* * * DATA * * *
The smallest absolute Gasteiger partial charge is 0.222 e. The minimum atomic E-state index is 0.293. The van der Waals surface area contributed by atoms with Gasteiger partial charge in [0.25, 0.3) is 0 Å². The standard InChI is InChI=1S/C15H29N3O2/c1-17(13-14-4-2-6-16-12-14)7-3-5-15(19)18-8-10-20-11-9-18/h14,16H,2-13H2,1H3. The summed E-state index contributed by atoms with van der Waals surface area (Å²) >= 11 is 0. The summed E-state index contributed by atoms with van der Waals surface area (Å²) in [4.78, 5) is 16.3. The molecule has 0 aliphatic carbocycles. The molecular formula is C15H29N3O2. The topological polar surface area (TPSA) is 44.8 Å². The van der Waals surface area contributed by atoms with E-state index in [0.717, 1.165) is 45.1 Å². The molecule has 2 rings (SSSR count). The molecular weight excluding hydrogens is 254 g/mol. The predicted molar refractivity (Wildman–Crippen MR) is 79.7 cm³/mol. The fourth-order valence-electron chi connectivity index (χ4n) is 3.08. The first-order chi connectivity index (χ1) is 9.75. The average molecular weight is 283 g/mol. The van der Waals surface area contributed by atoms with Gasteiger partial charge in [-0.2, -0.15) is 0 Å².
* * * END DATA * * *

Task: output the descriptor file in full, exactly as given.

The smallest absolute Gasteiger partial charge is 0.222 e. The minimum atomic E-state index is 0.293. The van der Waals surface area contributed by atoms with Gasteiger partial charge in [0.25, 0.3) is 0 Å². The standard InChI is InChI=1S/C15H29N3O2/c1-17(13-14-4-2-6-16-12-14)7-3-5-15(19)18-8-10-20-11-9-18/h14,16H,2-13H2,1H3. The summed E-state index contributed by atoms with van der Waals surface area (Å²) >= 11 is 0. The summed E-state index contributed by atoms with van der Waals surface area (Å²) in [4.78, 5) is 16.3. The molecule has 0 aliphatic carbocycles. The molecular formula is C15H29N3O2. The topological polar surface area (TPSA) is 44.8 Å². The van der Waals surface area contributed by atoms with E-state index in [0.717, 1.165) is 45.1 Å². The molecule has 2 rings (SSSR count). The molecular weight excluding hydrogens is 254 g/mol. The predicted molar refractivity (Wildman–Crippen MR) is 79.7 cm³/mol. The fourth-order valence-electron chi connectivity index (χ4n) is 3.08. The first-order chi connectivity index (χ1) is 9.75. The average molecular weight is 283 g/mol. The van der Waals surface area contributed by atoms with Gasteiger partial charge in [-0.2, -0.15) is 0 Å².